Giuliani enjoys a lot of support based on his supposedly masterful job of handling the post-9/11 crisis in New York City. But in the wake of 9/11, the man still supported the 'sanctuary city' policy for NYC, in which illegal immigrants are exempted from any consequences of their illegal presence in our country. How can anyone think this is consistent with Giuliani's reputation for 'toughness' and for being a law-and-order kind of guy? It does not square with that image. And advocating such laxity presents a real danger to the safety and security of the city and the country.
So how do GOP voters reconcile these incongruities? They don't. Many simply give the benefit of the doubt to someone they like, to someone who talks a good game or who presents a tough image. President Bush has enjoyed the same benefit of the doubt, as he adopts a tough policy in regard to the War in Iraq but leaves our doors and windows wide open here at home, welcoming not only Latino illegals by the tens of millions, but also more Moslem immigrants and visitors than ever before.
I am seeing less and less difference between the average Republican voter and the average Democrat. I see more people choosing candidates based on personality or image rather than on the principles the candidate supports, or on the actual record of the candidate. I had always assumed that Democrats make emotional choices, not grounded in logic and common sense, but I see plenty of this among Republicans, too.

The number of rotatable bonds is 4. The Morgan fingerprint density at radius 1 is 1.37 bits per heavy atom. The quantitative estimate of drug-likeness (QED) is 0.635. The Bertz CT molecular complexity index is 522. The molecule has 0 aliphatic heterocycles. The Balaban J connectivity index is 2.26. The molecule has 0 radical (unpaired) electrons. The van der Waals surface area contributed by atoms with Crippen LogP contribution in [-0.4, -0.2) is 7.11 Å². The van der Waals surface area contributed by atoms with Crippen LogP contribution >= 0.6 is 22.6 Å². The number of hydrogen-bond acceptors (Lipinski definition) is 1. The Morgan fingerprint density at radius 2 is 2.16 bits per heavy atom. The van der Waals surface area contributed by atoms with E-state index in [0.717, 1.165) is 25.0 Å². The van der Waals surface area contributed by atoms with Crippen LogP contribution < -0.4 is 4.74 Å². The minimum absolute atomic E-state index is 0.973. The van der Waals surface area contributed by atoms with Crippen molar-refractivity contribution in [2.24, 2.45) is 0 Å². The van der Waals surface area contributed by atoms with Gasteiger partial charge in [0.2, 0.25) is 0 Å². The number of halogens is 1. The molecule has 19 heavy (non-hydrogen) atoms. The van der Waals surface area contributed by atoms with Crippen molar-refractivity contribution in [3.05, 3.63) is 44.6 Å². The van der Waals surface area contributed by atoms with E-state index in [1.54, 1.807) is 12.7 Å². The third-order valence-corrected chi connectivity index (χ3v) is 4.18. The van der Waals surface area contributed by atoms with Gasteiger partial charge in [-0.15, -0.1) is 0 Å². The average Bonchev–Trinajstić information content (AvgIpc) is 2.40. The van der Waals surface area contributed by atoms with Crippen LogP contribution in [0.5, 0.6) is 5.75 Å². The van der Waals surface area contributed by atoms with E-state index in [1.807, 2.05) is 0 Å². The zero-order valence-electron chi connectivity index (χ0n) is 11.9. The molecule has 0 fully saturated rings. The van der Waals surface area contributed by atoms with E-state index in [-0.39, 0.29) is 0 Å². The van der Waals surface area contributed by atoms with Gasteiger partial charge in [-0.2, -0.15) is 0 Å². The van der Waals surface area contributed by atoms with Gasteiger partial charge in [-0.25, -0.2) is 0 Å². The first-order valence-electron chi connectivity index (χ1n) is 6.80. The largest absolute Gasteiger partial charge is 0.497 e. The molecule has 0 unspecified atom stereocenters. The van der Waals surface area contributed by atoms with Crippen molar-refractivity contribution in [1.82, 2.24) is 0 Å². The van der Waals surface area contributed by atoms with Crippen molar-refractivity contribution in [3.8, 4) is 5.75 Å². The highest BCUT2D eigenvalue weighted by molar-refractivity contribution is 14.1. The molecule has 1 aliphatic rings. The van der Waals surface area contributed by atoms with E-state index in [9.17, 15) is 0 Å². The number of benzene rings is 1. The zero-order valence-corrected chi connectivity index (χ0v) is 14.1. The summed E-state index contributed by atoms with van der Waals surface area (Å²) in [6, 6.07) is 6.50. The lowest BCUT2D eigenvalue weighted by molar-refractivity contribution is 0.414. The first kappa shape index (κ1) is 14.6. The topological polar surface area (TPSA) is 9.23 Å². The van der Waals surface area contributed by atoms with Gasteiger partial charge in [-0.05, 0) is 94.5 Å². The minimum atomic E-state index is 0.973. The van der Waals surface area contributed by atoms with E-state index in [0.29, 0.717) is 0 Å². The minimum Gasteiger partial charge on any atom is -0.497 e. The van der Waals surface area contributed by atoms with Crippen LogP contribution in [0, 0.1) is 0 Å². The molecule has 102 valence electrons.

The only comfort I can take is that it's early days yet; the campaigns begin much too soon, these days, and a lot could and likely will change before the conventions and the elections next year. Things may shake out very differently than we expect; I certainly hope so. If things continue mostly unchanged, I think Baldwin may well be right; the conservatives who are still GOP voters may jump ship. I certainly will, unless a real conservative candidate is nominated.
As I said, though, the number of real conservatives in the GOP might be smaller than I had imagined, at least based on the presidential preferences.
Conservatism needs a real renaissance in order to once again be a force in America; in order for that to happen, I think a lot of people must first recognize that the GOP is not the natural home of conservatism now, if indeed it ever was. I think this upcoming campaign will finally disillusion the real conservatives, and sift the GOP.